Once more, Beltway insiders—and that includes the Washington Post editorial board, Congress, and King George—are touting a clever plan to outsource your generosity to the border states. You won’t pay the price for this generosity. We Californians and Arizonans and New Mexicans and Texans will. How convenient. All the self-satisfaction of good-heartedness, with none of the messy consequences. Woo hoo.
Well, here’s a little reality check. You all proposed the same thing in 1986—“comprehensive immigration reform” combining amnesty for those already here and enforcement to make sure there’d be no repeats. Only it turned out to be real amnesty and fake enforcement. So instead of 3 million and no more, now there are 12 million “and no more.” That extrapolates to next time facing 48 million “and no more.” Do you really think we’re that stupid? Do you have any idea of the impact of dozens of millions of non-English-speaking unskilled workers on the economy of the border states? The Congressional Budget Office recently reported that on balance these workers will put more into the economy than they take out of it…300 years from now.
And the so-called “reform” of 1986 turned out to be yet another unfunded mandate. We border state taxpayers got to foot the bill for their huge social costs, while their productivity swelled corporate coffers and went to their home villages south of the border. And the bosses have used their presence to bust unions and drive down wages for the working poor.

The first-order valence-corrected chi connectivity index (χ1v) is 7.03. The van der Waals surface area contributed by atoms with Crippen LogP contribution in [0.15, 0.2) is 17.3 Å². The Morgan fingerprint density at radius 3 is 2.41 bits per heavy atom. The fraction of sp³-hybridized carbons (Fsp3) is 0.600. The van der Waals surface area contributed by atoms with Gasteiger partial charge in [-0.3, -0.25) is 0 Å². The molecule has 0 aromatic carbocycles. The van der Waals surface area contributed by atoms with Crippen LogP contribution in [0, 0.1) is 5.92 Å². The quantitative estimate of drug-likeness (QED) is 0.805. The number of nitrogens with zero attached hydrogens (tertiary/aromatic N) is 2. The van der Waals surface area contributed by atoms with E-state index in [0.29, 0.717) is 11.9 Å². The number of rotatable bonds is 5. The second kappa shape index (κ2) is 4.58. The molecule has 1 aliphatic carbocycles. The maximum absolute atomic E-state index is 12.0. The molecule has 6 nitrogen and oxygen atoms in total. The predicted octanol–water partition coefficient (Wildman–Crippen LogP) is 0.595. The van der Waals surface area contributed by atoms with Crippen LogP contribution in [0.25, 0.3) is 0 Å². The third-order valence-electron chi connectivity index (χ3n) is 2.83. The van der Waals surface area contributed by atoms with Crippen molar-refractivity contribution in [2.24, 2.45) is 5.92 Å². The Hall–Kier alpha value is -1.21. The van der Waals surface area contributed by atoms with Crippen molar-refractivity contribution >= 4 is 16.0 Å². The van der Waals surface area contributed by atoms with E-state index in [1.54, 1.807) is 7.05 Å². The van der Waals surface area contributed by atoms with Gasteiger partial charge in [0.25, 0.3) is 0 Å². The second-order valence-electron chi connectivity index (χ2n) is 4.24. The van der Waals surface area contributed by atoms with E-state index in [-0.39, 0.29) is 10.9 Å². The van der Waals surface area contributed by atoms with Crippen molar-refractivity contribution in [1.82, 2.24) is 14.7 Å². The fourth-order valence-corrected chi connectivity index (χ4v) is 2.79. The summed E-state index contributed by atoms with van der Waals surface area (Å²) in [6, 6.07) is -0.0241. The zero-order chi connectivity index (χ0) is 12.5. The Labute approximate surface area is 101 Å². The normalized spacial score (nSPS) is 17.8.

But not only are none of you Beltway insiders here—few of you have any first-hand experience of the world of the warehouse worker, the Walmart clerk, the American field hand. Their real wages have gone down substantially since 1986, and much of that is due to your generosity towards foreigners. And why not? Those unskilled Americans have dirt under their fingernails, for goodness’ sake. They wouldn’t know Bach from a box cutter. They watch American Idol non-ironically. Who wouldn’t disdain their misery in their trailer park homes?
You say how unfair it is that cops are being forced to do the Feds’ dirty work. Certainly it interferes with community relations. But your alternative—“Come on down!” is even worse. The choice is between bad and horrible.